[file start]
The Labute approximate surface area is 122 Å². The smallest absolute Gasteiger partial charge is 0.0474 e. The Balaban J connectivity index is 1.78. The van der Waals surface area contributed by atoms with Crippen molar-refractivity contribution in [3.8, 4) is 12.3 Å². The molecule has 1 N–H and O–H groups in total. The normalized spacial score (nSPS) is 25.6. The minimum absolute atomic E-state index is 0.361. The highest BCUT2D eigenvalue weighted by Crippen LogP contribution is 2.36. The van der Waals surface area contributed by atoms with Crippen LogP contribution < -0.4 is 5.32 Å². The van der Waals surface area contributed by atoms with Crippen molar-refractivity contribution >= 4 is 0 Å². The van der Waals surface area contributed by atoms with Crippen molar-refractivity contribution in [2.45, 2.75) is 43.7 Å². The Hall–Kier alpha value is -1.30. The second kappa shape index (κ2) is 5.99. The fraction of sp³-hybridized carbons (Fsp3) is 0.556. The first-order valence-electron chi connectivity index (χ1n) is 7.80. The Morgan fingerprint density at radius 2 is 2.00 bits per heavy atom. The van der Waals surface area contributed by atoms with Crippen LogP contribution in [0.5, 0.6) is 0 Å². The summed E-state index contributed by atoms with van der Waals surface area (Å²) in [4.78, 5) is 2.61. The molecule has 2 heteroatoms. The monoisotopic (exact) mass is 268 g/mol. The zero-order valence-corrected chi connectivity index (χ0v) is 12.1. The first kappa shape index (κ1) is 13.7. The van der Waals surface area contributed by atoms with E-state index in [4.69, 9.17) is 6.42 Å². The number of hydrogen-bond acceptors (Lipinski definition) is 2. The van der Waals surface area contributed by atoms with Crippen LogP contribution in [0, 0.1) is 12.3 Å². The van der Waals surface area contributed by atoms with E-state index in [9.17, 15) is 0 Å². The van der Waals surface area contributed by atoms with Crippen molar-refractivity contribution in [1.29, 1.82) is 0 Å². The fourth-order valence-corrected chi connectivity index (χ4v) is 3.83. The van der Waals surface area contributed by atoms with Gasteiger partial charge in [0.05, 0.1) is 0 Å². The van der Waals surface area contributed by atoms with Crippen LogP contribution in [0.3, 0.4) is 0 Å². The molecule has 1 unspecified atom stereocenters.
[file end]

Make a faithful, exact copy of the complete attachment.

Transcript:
The Labute approximate surface area is 122 Å². The smallest absolute Gasteiger partial charge is 0.0474 e. The Balaban J connectivity index is 1.78. The van der Waals surface area contributed by atoms with Crippen molar-refractivity contribution in [3.8, 4) is 12.3 Å². The molecule has 1 N–H and O–H groups in total. The normalized spacial score (nSPS) is 25.6. The minimum absolute atomic E-state index is 0.361. The highest BCUT2D eigenvalue weighted by Crippen LogP contribution is 2.36. The van der Waals surface area contributed by atoms with Crippen LogP contribution < -0.4 is 5.32 Å². The van der Waals surface area contributed by atoms with Crippen molar-refractivity contribution >= 4 is 0 Å². The van der Waals surface area contributed by atoms with Crippen molar-refractivity contribution in [2.45, 2.75) is 43.7 Å². The Hall–Kier alpha value is -1.30. The second kappa shape index (κ2) is 5.99. The fraction of sp³-hybridized carbons (Fsp3) is 0.556. The first-order valence-electron chi connectivity index (χ1n) is 7.80. The Morgan fingerprint density at radius 2 is 2.00 bits per heavy atom. The van der Waals surface area contributed by atoms with Crippen LogP contribution in [0.5, 0.6) is 0 Å². The summed E-state index contributed by atoms with van der Waals surface area (Å²) in [4.78, 5) is 2.61. The molecule has 2 heteroatoms. The monoisotopic (exact) mass is 268 g/mol. The zero-order valence-corrected chi connectivity index (χ0v) is 12.1. The first kappa shape index (κ1) is 13.7. The van der Waals surface area contributed by atoms with E-state index in [4.69, 9.17) is 6.42 Å². The number of hydrogen-bond acceptors (Lipinski definition) is 2. The van der Waals surface area contributed by atoms with Crippen LogP contribution in [0, 0.1) is 12.3 Å². The van der Waals surface area contributed by atoms with E-state index in [9.17, 15) is 0 Å². The van der Waals surface area contributed by atoms with Crippen molar-refractivity contribution in [1.29, 1.82) is 0 Å². The fourth-order valence-corrected chi connectivity index (χ4v) is 3.83. The van der Waals surface area contributed by atoms with Gasteiger partial charge in [0.05, 0.1) is 0 Å². The van der Waals surface area contributed by atoms with Crippen LogP contribution in [0.3, 0.4) is 0 Å². The molecule has 1 unspecified atom stereocenters.